Crop breeding

What’s the difference between hay and straw?

There are a lot of fun sayings out there that involve the word “hay”. “We better make hay while the sun shines.” “It is time to hit the hay,” and so on. In the fall, folks in the U.S. see hay stacked up around people’s front door. We go for “hayrides.” I have even seen giant, round bales of hay sitting out in fields that are decorated to look like jack-o-lanterns!

children on hay ride with horses

Though we call these “hay rides” – the grassy substance beneath the riders is actually straw – read on to learn more.

The funny thing is, most people never realize that most of the “hay bales” around their front door or the hay on a hayride are not hay at all!!

Most of these bales are made from straw, not hay. The next obvious question – what is the difference between hay and straw?

Straw refers to the plant material that is left over after grains like wheat and barley are harvested. The stems left behind become straw. Most of the nutrition of grain crops lies in the grain. The stalks that are remaining – the straw – are generally very low in quality and not very healthy for animals. It can be used as a part of animal’s diet if there is nothing else to eat, but it is usually considered a waste product and is harvested in bales and used for other purposes.

Straw can be used as bedding for animals, as stuffing for a mattress, and can be used to make things like a basket or a straw hat. Recently, straw has been used as a fuel source for bioenergy. There are also some handy uses of straw around the house, such as a mulch to prevent erosion when seeding your lawn or placed around strawberry plants to prevent the fruit from laying on the soil. Straw has also become popular as a building material. The walls of houses or buildings can be insulated with bales of straw – a natural product that is relatively cheap to use!! And, of course, straw is a very popular decoration for the front porch during the fall season.

Large cylindrical bale of hay along farmland with blue sky

Hay is used for feeding animals when they cannot be grazed. It is full of nutrients. Shown here, hay bales dotting the Wisconsin countryside. Credit: Erin Soto, IG @erin.e.soto

When we talk about “making hay”, we are really talking about making something that an animal can eat. Hay is usually gathered up into bales, and stored for the animals to eat during the winter when the grass is not growing. In many parts of the world, farmers depend on hay to feed their cattle, sheep, or horses during the long winter period. In periods of drought, hay can also be used to feed animals when normal grazing is not enough. Many farmers specialize in growing hay that they sell to other farmers in their region.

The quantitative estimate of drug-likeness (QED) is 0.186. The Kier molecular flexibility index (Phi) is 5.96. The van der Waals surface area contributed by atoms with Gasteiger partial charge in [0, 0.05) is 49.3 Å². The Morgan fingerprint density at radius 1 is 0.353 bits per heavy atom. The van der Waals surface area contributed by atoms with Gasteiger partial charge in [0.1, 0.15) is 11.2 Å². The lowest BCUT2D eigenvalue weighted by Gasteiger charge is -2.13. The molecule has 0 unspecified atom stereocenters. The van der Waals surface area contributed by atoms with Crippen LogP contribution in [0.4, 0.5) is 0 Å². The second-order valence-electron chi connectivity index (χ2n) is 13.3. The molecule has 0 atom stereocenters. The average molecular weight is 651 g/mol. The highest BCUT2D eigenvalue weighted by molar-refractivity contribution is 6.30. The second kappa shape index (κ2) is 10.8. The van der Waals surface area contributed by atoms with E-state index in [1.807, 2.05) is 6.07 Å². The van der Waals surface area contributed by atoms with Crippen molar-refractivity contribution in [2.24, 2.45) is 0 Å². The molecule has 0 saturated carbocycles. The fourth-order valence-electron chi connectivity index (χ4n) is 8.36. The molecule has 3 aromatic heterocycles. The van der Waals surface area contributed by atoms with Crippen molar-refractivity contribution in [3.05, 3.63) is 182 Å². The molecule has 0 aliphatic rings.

Yellow truck with rectangular bundles of hay loaded on top.

Hay bales ready for transport in Arizona. Credit: SV Fisk

We want hay to come from plants that are good and healthy for animals to eat. This could mean nutritious grasses like ryegrass or bermudagrass or from legumes like clover or alfalfa. Hay will often be a mixture of plants that can make it more nutritious. Growers need to be careful to not include plants that are poisonous. Hay is typically produced on perennial crops and often on land that may not be suitable for grain production. As such, it provides a valuable use for lands that would not be productive for other things.

The biggest difference between the production of hay and straw is that hay is typically harvested before the plants make seed and are just growing leaves. These leaves are packed full of nutrients and easy for an animal to digest compared to the low-quality stems left behind as straw. Those nutritious leaves are also more sensitive to the environment and can become moldy or damaged if they are rained on after harvest. So, the way growers store their hay is very important.

So, this fall, when someone asks you to go for a hay ride, you can let them know that it is technically a “straw” ride. While correct, I doubt that name will stick!

To read more about hay – and other forage grasses, visit https://www.crops.org/about-crop-science/grazing-forage.

Answered by Mike Richardson, University of Arkansas

About us: This blog is sponsored and written by members of the American Society of Agronomy and Crop Science Society of America. Our members are researchers and trained, certified, professionals in the areas of growing our world’s food supply while protecting our environment. We work at universities, government research facilities, and private businesses across the United States and the world.

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